Automatic Belt Tensioning

A project log for Bootstrap 3D Printer

Bootstrap: A large volume 3d printer that can be built at home without requiring any custom 3d printed or machined parts.

es-pronkE/S Pronk 05/09/2024 at 03:471 Comment

I'm currently waiting while components are coming in slowly, in order to finish the bed. In the meantime I found these digital thermometers so I can keep track of my motor temperatures, which is probably a bit frivolous, but does look cool :)

Automatic Belt Tensioning

Now, having 2 motors for an axis, one on each side, allows for a cool trick. We can counter-rotate the motors and add tension to the belt, and as long as we power the motors with enough torque they should be able to hold the tension between them. 

One minor issue is that for this to work they both need their own motor controller, and currently I only have a single controller attached to both X motors (in parallel), while the Y controllers are split between left and right, not sharing a belt. So I ordered a can-bus extension board for the extruder which comes with a dedicated TMC 2209, freeing up one motor controller on the main board and allowing me to clean up some wiring along the way.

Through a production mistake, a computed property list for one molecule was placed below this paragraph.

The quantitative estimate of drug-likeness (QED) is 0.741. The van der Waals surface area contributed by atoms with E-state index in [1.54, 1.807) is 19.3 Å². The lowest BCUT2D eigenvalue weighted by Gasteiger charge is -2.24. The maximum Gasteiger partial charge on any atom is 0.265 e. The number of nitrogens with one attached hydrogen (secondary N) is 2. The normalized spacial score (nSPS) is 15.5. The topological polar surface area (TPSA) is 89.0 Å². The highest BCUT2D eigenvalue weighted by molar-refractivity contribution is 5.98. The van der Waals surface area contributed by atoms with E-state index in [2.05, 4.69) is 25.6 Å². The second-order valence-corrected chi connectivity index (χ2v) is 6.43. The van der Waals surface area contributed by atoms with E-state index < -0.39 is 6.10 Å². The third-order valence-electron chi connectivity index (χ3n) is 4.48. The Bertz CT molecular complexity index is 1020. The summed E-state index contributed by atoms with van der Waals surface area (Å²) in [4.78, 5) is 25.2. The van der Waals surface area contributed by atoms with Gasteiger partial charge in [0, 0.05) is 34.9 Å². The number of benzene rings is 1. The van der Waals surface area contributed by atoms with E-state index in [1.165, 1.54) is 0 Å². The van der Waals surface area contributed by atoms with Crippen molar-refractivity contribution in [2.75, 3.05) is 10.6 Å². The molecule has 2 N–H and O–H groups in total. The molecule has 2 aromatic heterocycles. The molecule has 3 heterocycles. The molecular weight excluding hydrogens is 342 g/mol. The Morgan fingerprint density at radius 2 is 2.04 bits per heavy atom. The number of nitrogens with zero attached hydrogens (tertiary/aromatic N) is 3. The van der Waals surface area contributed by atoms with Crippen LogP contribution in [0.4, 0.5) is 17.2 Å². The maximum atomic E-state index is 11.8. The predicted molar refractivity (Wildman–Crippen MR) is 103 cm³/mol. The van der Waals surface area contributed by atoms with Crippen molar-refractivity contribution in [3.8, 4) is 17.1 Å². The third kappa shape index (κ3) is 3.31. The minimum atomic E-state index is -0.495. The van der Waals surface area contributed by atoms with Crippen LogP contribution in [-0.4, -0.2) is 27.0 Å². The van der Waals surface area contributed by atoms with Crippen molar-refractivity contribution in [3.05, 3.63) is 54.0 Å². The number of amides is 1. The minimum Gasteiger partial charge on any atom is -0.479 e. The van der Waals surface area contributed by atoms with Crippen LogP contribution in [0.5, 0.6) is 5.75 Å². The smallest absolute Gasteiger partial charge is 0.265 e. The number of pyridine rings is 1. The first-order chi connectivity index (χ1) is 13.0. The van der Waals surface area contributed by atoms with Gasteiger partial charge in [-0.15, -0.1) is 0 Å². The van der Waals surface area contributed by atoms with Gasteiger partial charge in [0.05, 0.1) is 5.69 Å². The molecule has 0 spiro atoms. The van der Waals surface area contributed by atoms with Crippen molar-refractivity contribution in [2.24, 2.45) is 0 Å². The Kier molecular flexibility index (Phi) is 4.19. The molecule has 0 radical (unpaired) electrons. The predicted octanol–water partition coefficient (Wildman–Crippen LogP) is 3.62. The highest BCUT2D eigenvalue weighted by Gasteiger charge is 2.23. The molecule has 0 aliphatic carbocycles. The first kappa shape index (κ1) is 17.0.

Initially I will just add some manual offset to just one of the steppers during the homing procedure while the other holds its position, but what I really like to try, later, is to use TMC's StallGuard to get an even tension regardless of the initial state (tension) of the belt.



helge wrote 05/15/2024 at 08:26 point

Here's a challenge for the belt tensioning problem: maybe one can put an accelerometer onto the print head and leverage FS90R servos for tensioning actuation (e.g. a linear drive that pushes an idler up against the belt through a force multiplication stage). The accelerometer data can pick up the signature of backlash and probably also the frequency reponse up to 500 Hz

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